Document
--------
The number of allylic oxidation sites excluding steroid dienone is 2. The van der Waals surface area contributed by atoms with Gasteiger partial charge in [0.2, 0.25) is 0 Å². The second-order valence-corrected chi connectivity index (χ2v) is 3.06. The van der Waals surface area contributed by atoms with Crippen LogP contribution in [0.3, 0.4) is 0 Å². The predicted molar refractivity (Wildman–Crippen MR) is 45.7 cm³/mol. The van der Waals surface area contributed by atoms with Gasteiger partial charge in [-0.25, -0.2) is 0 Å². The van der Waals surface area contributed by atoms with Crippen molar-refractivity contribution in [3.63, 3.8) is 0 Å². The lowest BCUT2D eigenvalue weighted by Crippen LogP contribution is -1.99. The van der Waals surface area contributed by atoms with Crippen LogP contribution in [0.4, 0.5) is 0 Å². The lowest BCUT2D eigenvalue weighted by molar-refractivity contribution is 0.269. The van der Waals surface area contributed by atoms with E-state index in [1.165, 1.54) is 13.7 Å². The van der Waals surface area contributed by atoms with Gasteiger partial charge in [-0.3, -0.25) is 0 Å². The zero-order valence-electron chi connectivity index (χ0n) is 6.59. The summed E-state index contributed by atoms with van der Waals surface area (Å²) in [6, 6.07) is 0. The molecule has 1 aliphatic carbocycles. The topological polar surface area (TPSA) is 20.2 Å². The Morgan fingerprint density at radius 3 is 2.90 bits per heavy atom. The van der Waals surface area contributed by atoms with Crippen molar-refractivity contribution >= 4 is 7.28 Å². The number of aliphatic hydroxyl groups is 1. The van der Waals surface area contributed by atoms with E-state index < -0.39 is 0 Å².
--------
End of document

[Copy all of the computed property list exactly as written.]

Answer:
The number of allylic oxidation sites excluding steroid dienone is 2. The van der Waals surface area contributed by atoms with Gasteiger partial charge in [0.2, 0.25) is 0 Å². The second-order valence-corrected chi connectivity index (χ2v) is 3.06. The van der Waals surface area contributed by atoms with Crippen LogP contribution in [0.3, 0.4) is 0 Å². The predicted molar refractivity (Wildman–Crippen MR) is 45.7 cm³/mol. The van der Waals surface area contributed by atoms with Gasteiger partial charge in [-0.25, -0.2) is 0 Å². The van der Waals surface area contributed by atoms with Crippen molar-refractivity contribution in [3.63, 3.8) is 0 Å². The lowest BCUT2D eigenvalue weighted by Crippen LogP contribution is -1.99. The van der Waals surface area contributed by atoms with Crippen LogP contribution in [0.4, 0.5) is 0 Å². The lowest BCUT2D eigenvalue weighted by molar-refractivity contribution is 0.269. The van der Waals surface area contributed by atoms with E-state index in [1.165, 1.54) is 13.7 Å². The van der Waals surface area contributed by atoms with Gasteiger partial charge in [-0.3, -0.25) is 0 Å². The zero-order valence-electron chi connectivity index (χ0n) is 6.59. The summed E-state index contributed by atoms with van der Waals surface area (Å²) in [6, 6.07) is 0. The molecule has 1 aliphatic carbocycles. The topological polar surface area (TPSA) is 20.2 Å². The Morgan fingerprint density at radius 3 is 2.90 bits per heavy atom. The van der Waals surface area contributed by atoms with Crippen molar-refractivity contribution >= 4 is 7.28 Å². The number of aliphatic hydroxyl groups is 1. The van der Waals surface area contributed by atoms with E-state index < -0.39 is 0 Å².